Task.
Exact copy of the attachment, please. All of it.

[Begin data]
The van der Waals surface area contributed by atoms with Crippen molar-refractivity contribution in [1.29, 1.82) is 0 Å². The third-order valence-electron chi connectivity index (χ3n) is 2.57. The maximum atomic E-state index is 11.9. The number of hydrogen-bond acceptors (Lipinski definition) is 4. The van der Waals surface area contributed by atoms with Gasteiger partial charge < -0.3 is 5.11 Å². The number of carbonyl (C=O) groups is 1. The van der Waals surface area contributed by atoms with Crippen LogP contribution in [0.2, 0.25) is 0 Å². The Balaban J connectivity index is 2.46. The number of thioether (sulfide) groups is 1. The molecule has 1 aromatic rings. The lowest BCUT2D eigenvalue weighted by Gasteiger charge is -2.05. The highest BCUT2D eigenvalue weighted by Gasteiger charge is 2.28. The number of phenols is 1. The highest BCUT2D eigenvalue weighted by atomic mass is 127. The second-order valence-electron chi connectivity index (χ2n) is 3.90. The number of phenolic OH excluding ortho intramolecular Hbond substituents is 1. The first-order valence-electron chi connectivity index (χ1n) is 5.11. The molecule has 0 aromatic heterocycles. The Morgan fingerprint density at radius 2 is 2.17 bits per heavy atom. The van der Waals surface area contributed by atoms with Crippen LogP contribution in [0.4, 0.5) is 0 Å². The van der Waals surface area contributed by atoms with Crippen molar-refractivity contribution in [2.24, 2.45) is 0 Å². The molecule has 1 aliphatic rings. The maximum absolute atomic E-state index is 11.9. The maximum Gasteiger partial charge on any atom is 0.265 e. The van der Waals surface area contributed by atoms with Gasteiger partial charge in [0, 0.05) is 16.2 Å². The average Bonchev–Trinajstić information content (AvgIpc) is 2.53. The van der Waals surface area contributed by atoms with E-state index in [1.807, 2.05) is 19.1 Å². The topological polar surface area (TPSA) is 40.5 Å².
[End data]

The van der Waals surface area contributed by atoms with Crippen molar-refractivity contribution in [1.29, 1.82) is 0 Å². The third-order valence-electron chi connectivity index (χ3n) is 2.57. The maximum atomic E-state index is 11.9. The number of hydrogen-bond acceptors (Lipinski definition) is 4. The van der Waals surface area contributed by atoms with Gasteiger partial charge < -0.3 is 5.11 Å². The number of carbonyl (C=O) groups is 1. The van der Waals surface area contributed by atoms with Crippen LogP contribution in [0.2, 0.25) is 0 Å². The Balaban J connectivity index is 2.46. The number of thioether (sulfide) groups is 1. The molecule has 1 aromatic rings. The lowest BCUT2D eigenvalue weighted by Gasteiger charge is -2.05. The highest BCUT2D eigenvalue weighted by Gasteiger charge is 2.28. The number of phenols is 1. The highest BCUT2D eigenvalue weighted by atomic mass is 127. The second-order valence-electron chi connectivity index (χ2n) is 3.90. The number of phenolic OH excluding ortho intramolecular Hbond substituents is 1. The first-order valence-electron chi connectivity index (χ1n) is 5.11. The molecule has 0 aromatic heterocycles. The Morgan fingerprint density at radius 2 is 2.17 bits per heavy atom. The van der Waals surface area contributed by atoms with Crippen LogP contribution in [0.4, 0.5) is 0 Å². The van der Waals surface area contributed by atoms with Crippen molar-refractivity contribution in [2.24, 2.45) is 0 Å². The molecule has 1 aliphatic rings. The maximum absolute atomic E-state index is 11.9. The maximum Gasteiger partial charge on any atom is 0.265 e. The van der Waals surface area contributed by atoms with Gasteiger partial charge in [0, 0.05) is 16.2 Å². The average Bonchev–Trinajstić information content (AvgIpc) is 2.53. The van der Waals surface area contributed by atoms with E-state index in [1.807, 2.05) is 19.1 Å². The topological polar surface area (TPSA) is 40.5 Å².